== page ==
A couple of years ago, my wife and I visited a small Samburu village about 250 kilometers north of Kenya’s capital city of Nairobi. The villagers were warm and friendly, but things were pretty tough for them. The land was parched, crops were failing and their goat herds were dwindling. Tourists attracted to the local game parks were cutting the area off of their itinerary (hence desperately needed cash flow was vaporizing) because the indigenous wild animals, from lion to kudu and elephant, were migrating south in search of water. Money and resources were increasingly scarce. Marauding bands of well-armed “warriors” from neighboring tribal areas had been known to raid this village looking to make up for the losses nature had imposed on this region.
In this part of East Africa, climate change has pushed temperatures higher, but the biggest toll on the people and animals here has been the profound change in annual waterfall. We read of desertification in the paper; my wife and I witnessed what that word means to human beings being pushed into sequentially graver levels of starvation through no fault of their own. In the extreme northern areas of Kenya bordering on the Sudan, Ethiopia and Somalia – locations better known for genocide and violence – the land may no longer be fit for human habitation. Nomads roamed across these borders, seeking changing grazing areas for their livestock. Today, that grass and any precious water that may be present in the earth are rapidly disappearing, seemingly permanently.
The October 25th Los Angeles Times featured an article about this desperation, noting one harsh example: “For centuries, Adam Abdi Ibrahim's ancestors herded cattle and goats across an unforgiving landscape in southern Somalia where few others were hardy enough to survive.
… This year, Ibrahim became the first in his clan to throw in the towel, abandoning his land and walking for a week to bring his family to this overcrowded refugee camp in Kenya…. He's not fleeing warlords, Islamist insurgents or Somalia's 18-year civil war. He's fleeing the weather.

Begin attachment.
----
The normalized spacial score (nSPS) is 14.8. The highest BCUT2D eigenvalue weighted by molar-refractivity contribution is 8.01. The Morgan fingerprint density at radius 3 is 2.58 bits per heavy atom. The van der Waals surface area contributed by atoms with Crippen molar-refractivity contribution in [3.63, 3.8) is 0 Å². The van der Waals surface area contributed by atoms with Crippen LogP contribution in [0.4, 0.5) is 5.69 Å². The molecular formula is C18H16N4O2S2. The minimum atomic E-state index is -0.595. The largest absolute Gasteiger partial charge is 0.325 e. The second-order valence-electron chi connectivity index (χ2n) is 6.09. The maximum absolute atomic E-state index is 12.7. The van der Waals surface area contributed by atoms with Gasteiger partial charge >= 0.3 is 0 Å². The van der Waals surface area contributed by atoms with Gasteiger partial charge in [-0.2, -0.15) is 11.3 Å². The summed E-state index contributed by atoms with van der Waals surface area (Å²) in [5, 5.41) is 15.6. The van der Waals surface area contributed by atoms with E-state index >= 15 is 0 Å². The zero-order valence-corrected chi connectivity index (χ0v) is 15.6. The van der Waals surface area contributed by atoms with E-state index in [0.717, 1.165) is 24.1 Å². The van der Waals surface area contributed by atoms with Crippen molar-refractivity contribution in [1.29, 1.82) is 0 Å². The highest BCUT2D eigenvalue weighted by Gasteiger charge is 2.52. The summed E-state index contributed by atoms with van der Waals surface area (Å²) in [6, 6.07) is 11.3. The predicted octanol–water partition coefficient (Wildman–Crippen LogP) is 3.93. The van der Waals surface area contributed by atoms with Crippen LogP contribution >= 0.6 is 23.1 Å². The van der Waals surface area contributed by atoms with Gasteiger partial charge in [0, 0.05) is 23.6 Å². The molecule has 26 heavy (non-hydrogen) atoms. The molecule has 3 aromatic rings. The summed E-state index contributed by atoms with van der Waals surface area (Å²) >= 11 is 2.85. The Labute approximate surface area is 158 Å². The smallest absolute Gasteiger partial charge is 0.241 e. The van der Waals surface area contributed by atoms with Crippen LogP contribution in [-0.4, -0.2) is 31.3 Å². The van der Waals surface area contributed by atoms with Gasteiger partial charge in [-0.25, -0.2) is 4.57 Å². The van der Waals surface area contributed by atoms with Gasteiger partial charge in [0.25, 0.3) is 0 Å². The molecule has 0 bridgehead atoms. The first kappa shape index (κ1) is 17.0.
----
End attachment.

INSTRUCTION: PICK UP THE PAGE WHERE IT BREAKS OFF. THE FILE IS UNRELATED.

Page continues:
‘I give up,’ said the father of five as he stood in line recently to register at the camp. After enduring four years of drought and the death of his last 20 animals, Ibrahim, 28, said he has no plans to return.”
“Ibrahim is one of an estimated 10 million people worldwide who have been driven out of their homes by rising seas, failing rain, desertification or other climate-driven factors… Norman Myers, an Oxford University professor and one of the first scholars to draw attention to the unfolding problem, estimated that by 2050 there will be more than 25 million refugees attributable to climate change, which will replace war and persecution as the leading cause of global displacement.” The slums of Africa’s cities teem with displaced and desperate people with nothing to do and little hope left.
As the great industrialized nations grapple with new environmental commitments while countering the difficulties imposed on governments and economies everywhere by this financial meltdown – which despite statements from economists to the contrary appears to be anything but over – it is important to keep in mind the life-shattering consequences of doing too little or virtually nothing at all.
I’m Peter Dekom, and I approve this message.